• Sliding Scale of Idealism Versus Cynicism: They veer both ways on this scale but typically settle more on the idealistic side. Though some songs take a clearly cynical stance on love, grief, etc., they still maintain an underlying message of hope and faith in humanity.
  • The Smurfette Principle: Curiously, every well-known formation of the band had a woman playing bass, until Nicole left in 2014 and Billy picked up the slack.
  • Spell My Name with a "The". 'Smashing' is an adjective in this case.
    • Their name on their first album was in an arc, so they removed the "the" to make it more symmetrical. Confusion ensued.
    • The reason why it was also lacking a "the" on Siamese Dream is a mystery though, especially since the "the" shows up in the CD edition's booklet.
  • Step Up to the Microphone: D'arcy sings "Daydream" and most of "Dreaming" and adds additional vocals to "Beautiful", "Where Boys Fear to Tread," "We Only Come Out at Night", "Farewell and Goodnight" (which has lead vocals by all four band members) and "Dancing in the Moonlight". James did this occasionally on his own tunes and otherwise, but most of them got shunted to B-sides — "Take Me Down" was the only one that made it to Mellon Collie, "Blew Away" got relegated to Pisces Iscariot, "...Said Sadly" (with additional vocals by Nina Gordon) and the cover of "Terrapin" were released on the Rarities & B-sides compilation, and so on.
    • D'arcy had actually recorded numerous backing vocals for Mellon Collie, but in a Jerkassy move, Billy erased most of them.
  • Stop and Go: "Quasar."
  • Straight Gay: Nicole has been married to Meghan Toohey since 2012.
  • Surrounded by Idiots: It's hard to blame Billy for thinking so early on when the rest of his band was either on drugs or in destructive relationships for 10 years.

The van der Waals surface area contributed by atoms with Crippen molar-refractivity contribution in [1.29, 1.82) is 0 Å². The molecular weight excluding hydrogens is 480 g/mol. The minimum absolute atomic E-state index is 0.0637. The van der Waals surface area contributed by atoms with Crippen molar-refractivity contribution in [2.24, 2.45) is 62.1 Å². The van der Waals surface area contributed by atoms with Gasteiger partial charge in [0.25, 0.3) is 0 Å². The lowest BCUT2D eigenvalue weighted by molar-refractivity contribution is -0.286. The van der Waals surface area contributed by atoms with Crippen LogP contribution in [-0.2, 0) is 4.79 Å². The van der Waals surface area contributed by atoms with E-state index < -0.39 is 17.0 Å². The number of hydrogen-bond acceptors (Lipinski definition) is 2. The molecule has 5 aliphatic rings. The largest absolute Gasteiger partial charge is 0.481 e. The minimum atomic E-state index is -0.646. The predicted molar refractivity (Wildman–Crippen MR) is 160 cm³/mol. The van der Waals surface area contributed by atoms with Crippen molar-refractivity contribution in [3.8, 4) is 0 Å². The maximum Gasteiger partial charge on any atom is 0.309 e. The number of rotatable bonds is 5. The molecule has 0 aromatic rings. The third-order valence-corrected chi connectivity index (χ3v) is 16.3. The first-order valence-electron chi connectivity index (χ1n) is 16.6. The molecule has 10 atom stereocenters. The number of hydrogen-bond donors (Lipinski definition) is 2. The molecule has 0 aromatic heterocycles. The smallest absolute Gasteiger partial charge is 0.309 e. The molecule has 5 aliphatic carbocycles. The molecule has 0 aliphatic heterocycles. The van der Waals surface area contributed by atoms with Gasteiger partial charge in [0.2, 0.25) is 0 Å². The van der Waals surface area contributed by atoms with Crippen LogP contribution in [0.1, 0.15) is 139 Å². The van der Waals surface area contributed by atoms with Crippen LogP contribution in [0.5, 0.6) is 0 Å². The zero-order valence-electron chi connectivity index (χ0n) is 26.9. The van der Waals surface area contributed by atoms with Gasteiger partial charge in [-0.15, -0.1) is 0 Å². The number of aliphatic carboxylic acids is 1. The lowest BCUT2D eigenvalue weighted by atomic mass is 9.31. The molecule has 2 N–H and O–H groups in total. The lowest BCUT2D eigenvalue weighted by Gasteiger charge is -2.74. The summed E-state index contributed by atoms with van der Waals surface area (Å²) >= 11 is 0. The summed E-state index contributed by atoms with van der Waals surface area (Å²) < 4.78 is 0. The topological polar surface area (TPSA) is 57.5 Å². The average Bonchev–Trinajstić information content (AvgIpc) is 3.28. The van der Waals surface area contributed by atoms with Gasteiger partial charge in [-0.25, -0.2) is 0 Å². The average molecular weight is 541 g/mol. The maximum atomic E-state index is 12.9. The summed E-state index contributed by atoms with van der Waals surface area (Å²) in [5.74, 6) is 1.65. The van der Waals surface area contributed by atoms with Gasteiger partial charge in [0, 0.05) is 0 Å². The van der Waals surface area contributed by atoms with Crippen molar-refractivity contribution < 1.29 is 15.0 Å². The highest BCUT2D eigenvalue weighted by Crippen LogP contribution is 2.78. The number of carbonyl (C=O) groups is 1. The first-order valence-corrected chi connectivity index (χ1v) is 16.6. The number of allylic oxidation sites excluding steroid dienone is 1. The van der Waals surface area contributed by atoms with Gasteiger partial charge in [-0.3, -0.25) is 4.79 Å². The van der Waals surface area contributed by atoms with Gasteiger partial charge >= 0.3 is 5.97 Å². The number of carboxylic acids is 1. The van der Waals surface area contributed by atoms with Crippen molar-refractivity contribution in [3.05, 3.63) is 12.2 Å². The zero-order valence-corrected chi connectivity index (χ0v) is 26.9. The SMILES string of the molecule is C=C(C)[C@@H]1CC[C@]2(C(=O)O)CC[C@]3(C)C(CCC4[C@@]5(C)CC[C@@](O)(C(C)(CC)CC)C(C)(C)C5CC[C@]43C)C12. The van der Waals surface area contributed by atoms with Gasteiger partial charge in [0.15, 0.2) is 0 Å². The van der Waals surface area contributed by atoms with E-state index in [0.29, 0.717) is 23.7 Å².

• Suspiciously Similar Substitute: After D'arcy Wretzky and James Iha declined to participate in the second incarnation of the band, Billy replaced them with... Another female bassist and an Asian-American guitarist.
    • Paz Lenchantin and David Pajo played these roles in Zwan.
    • Every official bassist has been a woman. D'arcy's replacement was Melissa Auf der Maur, then the reunited lineup has had Ginger Pooley and Nicole Fiorentino, while the 2 men who have been bassists on tours aren't considered official members.
  • Title by Number: "1979", "Zero", "Thirty-Three", and "17" (more if you count songs that were never officially released).
  • Title Drop: Too many straight examples and aversions to list here. Examples of near-title drops, however, include "Where Boys Fear to Tread" (which contains the line "to tread lightning / and ink the lavender skies" but the full title is never said) and "Jellybelly" (which contains the line "down in the belly of the beast").
  • Uncommon Time: Perhaps most notably in "Untitled", which switches meter signatures literally every couple of measures for most of the song (being mostly comprised of patterns like 3+3+4/4 and 3+3+4+4/4) and has several bars of 5/4, but present in other songs as well. "Quiet" throws in some bars of 7/4 in between bars of 3/4 and 4/4; "Set the Ray to Jerry" has verses in 10/4; "Innosense" ends with several measures of 5/4; and that's undoubtedly not all. It's also worth pointing out that, in a borderline example of this trope, "Let Me Give the World to You" uses seven-measure patterns in its verses.
  • "Untitled" Title: A song previously unreleased song that appeared on their Greatest Hits Album is officially listed as "Untitled".
  • Unusual Euphemism: "I took a Virgin Mary axe to his sweet baby jane... Coiled my tongue 'round her bumblebee mouth."
  • Verbing Nouny
  • Video Full of Film Clips: "The End is the Beginning is the End", off Batman & Robin.
  • With Friends Like These...: Possibly the meaning of "Eye": the protagonist seems to be constantly being let down by his friends (or lover, it's ambiguous) as one of the lines is "Is it any wonder I can't sleep? All I have is all you gave to me." It could actually be about trying to quit drugs and having withdrawl, however, as another line says "Is it any wonder I found peace through you?"
  • Word Salad Lyrics: "X.Y.U." combines this vocals that alternate between perishing and screaming to bizarre and terrifying effect.
    • Some of the lyrics of 1979 don't make an awful lot of sense, and sound like they were picked largely to fit the meter, like "Morphiene city skipping dues down to see"
  • Word Salad Titles: Billy has frequently given songs, seemingly nonsensical titles, like: "Geek U.S.A.," "Silverfuck," "Whir," "Galapogos," "Muzzle," "Stumbleine," "X.Y.U.," "Slunk," "Bye June," "Plume," "Pissant," "Purr Snickety," "Honeyspider," "Set the Ray to Jerry," "Meladori Magpie," and "Pulseczar," to name a few. Typically, these titles do mean something, or relate to the song somehow, but in a roundabout way.
  • Xtreme Kool Letterz: Some of Corgan's song titles are based on misspellings, like: "Mayonaise," "Siva," and "Appels + Oranjes."

"Let's all go out and buy fur coats!"

Alternative Title(s): Smashing Pumpkins